Parental chromosomes kept apart during embryo's first division
It was long thought that during an embryo's first cell division, one spindle is responsible for segregating the embryo's chromosomes into two cells. (2018-07-12)
Protein function repairing genetic damage in spermatogenesis identified
Researchers from the Department of Cell Biology, Physiology and Immunology and the Institute for Biotechnology and Biomedicine of the Universitat Autònoma de Barcelona, have unmasked the functioning of a protein involved in DNA repair, ATR, in the meiotic recombination process which takes place during the development of spermatocytes -- sperm precursor cells -- and how inhibiting this protein causes anomalies which block spermatogenesis. (2018-07-09)
Genome's gyrations fit right into Rice University model
Computer models developed at Rice University show that energy landscape theory can predict not only the form of DNA contained in a cell's nucleus during interphase, but also its dynamic behavior. (2018-07-09)
Mayo researchers find off/on switch for DNA repair protein
Damage to DNA is a daily occurrence but one that human cells have evolved to manage. (2018-07-02)
Mutation and 3D modeling reveal new structure to cell division process
Structure of cohesin, a cell division protein, could be much different than expected, study shows. (2018-07-02)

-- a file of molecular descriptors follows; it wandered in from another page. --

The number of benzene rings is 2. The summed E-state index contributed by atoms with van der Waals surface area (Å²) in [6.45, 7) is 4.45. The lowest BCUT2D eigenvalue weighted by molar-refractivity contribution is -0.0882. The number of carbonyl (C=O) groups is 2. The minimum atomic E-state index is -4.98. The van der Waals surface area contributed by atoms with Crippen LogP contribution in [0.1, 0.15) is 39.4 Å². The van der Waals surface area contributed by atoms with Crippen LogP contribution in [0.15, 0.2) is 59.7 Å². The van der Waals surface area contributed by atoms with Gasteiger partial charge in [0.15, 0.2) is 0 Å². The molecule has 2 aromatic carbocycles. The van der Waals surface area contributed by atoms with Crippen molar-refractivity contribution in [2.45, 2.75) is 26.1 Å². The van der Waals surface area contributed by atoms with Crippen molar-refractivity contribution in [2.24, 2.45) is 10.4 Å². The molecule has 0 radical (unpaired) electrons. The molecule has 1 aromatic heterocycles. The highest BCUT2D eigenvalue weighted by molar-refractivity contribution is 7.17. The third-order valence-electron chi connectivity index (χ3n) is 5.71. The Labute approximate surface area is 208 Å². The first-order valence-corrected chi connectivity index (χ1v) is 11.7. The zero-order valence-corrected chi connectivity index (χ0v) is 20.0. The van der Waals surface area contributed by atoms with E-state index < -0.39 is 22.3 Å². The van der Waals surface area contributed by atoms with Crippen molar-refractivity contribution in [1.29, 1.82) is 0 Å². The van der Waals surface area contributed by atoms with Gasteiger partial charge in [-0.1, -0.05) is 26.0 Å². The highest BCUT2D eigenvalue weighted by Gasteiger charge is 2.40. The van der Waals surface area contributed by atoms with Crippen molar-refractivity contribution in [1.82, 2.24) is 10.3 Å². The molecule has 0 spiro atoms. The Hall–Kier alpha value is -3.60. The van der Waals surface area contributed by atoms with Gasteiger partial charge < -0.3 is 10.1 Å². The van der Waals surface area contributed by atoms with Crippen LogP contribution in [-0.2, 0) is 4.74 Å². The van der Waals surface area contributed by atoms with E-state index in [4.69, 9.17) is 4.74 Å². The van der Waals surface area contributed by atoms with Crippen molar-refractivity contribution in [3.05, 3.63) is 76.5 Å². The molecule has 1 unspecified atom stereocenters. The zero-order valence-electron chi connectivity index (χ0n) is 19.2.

A case of 'kiss and tell': Chromosomal kissing gets less elusive
Chromosomes occupy different territories in the nucleus; their arrangement and communication with each other is still poorly understood. (2018-06-20)
Breast cancer could be prevented by targeting epigenetic proteins, study suggests
Researchers at the Princess Margaret Cancer Centre in Toronto have discovered that epigenetic proteins promote the proliferation of mammary gland stem cells in response to the sex hormone progesterone. (2018-06-19)
Non-coding DNA changes the genitals you're born with
Male mice grow ovaries instead of testes if they are missing a small region of DNA that doesn't contain any genes -- a finding that could help explain disorders of sex development in humans, at least half of which have an unknown genetic cause. (2018-06-14)
The cartography of the nucleus
A new technique creates maps of the folded structures of DNA, RNA, and proteins within the cellular nucleus, revealing elegant 'hubs' of organization. (2018-06-08)
Avoiding catastrophe: Yeast study reveals clues to maintaining genome size
Study reveals an unexpected role for a well-known protein machinery in maintaining the correct DNA content with implications for cancer and other diseases. (2018-06-06)
Two-step process underpins upkeep of key protein in cell division
Two complementary processes enable a critical protein, known as CENP-A, to be replenished to enable cells to divide, detailed analysis shows. (2018-06-04)
Ocean-migrating trout adapt to freshwater environment in 120 years
Steelhead trout, a member of the salmon family that live and grow in the Pacific Ocean, genetically adapted to the freshwater environment of Lake Michigan in less than 120 years. (2018-05-31)
Wars and clan structure may explain a strange biological event 7,000 years ago
Genetic data suggest there was a collapse in male, but not female, genetic diversity starting 7,000 years ago. (2018-05-29)
Why do we need one pair of genome?
Scientists have unraveled how the cell replication process destabilizes when it has more, or less, than a pair of chromosome sets, each of which is called a genome -- a major step toward understanding chromosome instability in cancer cells. (2018-05-24)